Trump talks tough on terrorism while still keeping his supposed ISIS plan secret


President-elect Donald Trump rashly declared Monday's attacks in Turkey and Berlin acts of "radical Islamic terrorism," even though there is no definitive proof of such a motive at present. But despite his insistence, and the carnage that continues, Trump has continued to keep his "beautiful" plan to defeat ISIS a secret.

Republicans have long insisted that a major obstacle to defeating ISIS is the Obama administration's reluctance to use the phrase "radical Islamic terrorism." Perhaps they felt safer when President-elect Donald Trump declared the assassin of Russia's ambassador to Turkey a "radical Islamic terrorist," and used similar language to describe the attacker who killed at least 12 people at a Christmas market in Berlin.

But police have released the suspect they arrested in the Berlin attack, saying he was the wrong man and that the real killer is still at large. In light of these facts, it is obviously not possible to definitively confirm a motive.

But, naturally, that did not dissuade Trump:

Innocent civilians were murdered in the streets as they prepared to celebrate the Christmas holiday. ISIS and other Islamist terrorists continually slaughter Christians in their communities and places of worship as part of their global jihad. These terrorists and their regional and worldwide networks must be eradicated from the face of the earth, a mission we will carry out with all freedom-loving partners.

Using a phrase that risks alienating Muslim allies is dangerous and foolhardy enough. And it is even more troubling alongside these statements from Kansas Secretary of State and Trump administration hopeful Kris Kobach:

When we see attacks like the one in Germany, or the one in Nice where they are using a truck, or we see attacks like the one in Orlando, where the terrorist is just using a few guns, you realize that all the terrorist needs to do is get inside the United States or get inside the target country. And he can steal or buy or borrow the instrument of destruction, because they're not complicated plots where they're, you know, building a massive bomb or they are flying an airliner anymore. And that means the border is the most important line of defense, or the port of entry.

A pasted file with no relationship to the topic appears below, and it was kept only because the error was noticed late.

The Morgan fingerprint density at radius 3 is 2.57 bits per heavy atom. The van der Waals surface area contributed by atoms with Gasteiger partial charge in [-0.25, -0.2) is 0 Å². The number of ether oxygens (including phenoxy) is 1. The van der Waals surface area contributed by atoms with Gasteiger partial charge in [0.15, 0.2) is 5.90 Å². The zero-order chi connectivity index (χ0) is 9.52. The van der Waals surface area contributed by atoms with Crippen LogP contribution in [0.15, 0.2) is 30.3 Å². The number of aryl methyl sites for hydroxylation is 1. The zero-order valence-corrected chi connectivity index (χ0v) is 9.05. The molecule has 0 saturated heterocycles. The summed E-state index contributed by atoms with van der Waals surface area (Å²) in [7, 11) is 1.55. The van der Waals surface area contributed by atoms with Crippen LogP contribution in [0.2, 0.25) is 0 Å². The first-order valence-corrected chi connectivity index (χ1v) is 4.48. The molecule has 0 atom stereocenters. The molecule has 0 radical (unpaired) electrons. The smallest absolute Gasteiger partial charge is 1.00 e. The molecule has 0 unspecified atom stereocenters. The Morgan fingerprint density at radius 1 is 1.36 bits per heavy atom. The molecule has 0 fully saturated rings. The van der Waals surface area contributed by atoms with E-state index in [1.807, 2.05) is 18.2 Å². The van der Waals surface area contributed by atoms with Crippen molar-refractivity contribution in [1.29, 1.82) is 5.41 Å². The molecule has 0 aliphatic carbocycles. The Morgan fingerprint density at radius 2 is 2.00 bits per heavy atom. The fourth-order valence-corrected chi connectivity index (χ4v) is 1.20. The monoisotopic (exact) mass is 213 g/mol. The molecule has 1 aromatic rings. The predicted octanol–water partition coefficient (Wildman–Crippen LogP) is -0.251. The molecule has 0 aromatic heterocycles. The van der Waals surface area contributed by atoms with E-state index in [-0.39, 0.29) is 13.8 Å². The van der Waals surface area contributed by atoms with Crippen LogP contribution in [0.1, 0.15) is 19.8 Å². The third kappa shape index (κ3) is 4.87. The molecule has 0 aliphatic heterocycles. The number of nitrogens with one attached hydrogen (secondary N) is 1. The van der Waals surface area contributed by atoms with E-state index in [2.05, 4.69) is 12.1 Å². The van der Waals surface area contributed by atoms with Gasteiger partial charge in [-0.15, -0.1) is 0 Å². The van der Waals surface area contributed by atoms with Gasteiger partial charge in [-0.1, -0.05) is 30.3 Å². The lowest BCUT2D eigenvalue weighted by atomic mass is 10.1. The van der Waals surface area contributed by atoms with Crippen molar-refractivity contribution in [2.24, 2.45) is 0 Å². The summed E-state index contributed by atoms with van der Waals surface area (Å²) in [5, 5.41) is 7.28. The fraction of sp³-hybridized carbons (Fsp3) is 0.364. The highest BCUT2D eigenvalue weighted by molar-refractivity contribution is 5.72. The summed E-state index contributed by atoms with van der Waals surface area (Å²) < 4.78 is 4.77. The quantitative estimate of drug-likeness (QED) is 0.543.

And so your question: How can we do extreme vetting? Or how would it work? The answer is: You can do extreme vetting in a number of ways. One is you have to actually ask the questions that are obvious questions that are often not being asked right now, especially under the Obama administration. Things like 'Do you support radical Islamic jihad and the killing of innocent people?' If a person says, 'Well actually yes, I do support that,' that's probably a pretty good reason to say, 'Guess what? You're not coming into the United States.'

Calling terrorists by the "right" name and asking them if they are terrorists are not solid plans to fight terrorism. But aside from these baseless notions, the only thing Trump has offered — in name only, not in detail — is his long-promised secret plan to defeat ISIS:

I know a way that would absolutely give us guaranteed victory. I’m going to say it, I guess I’ll be forced to say it at some time, but I hate to say it. Because as soon as you say it, they’re going to be – it’s an idea that in my opinion is foolproof. And I’m not talking about dropping bombs, I’m not talking about dropping the big nuke, I’m talking about something that would be unbelievable as an idea. The problem is, then everybody is going to take the idea, run with it, and then number one, people forget where it came from.

If you do not believe Trump has a plan beyond ginning up anger at Muslims and giving terrorists credit for attacks before they can even claim it, you are probably right.

Which is all the more reason for the media, patriotic politicians, and the people of our country to hold Trump accountable for ever promising that he did.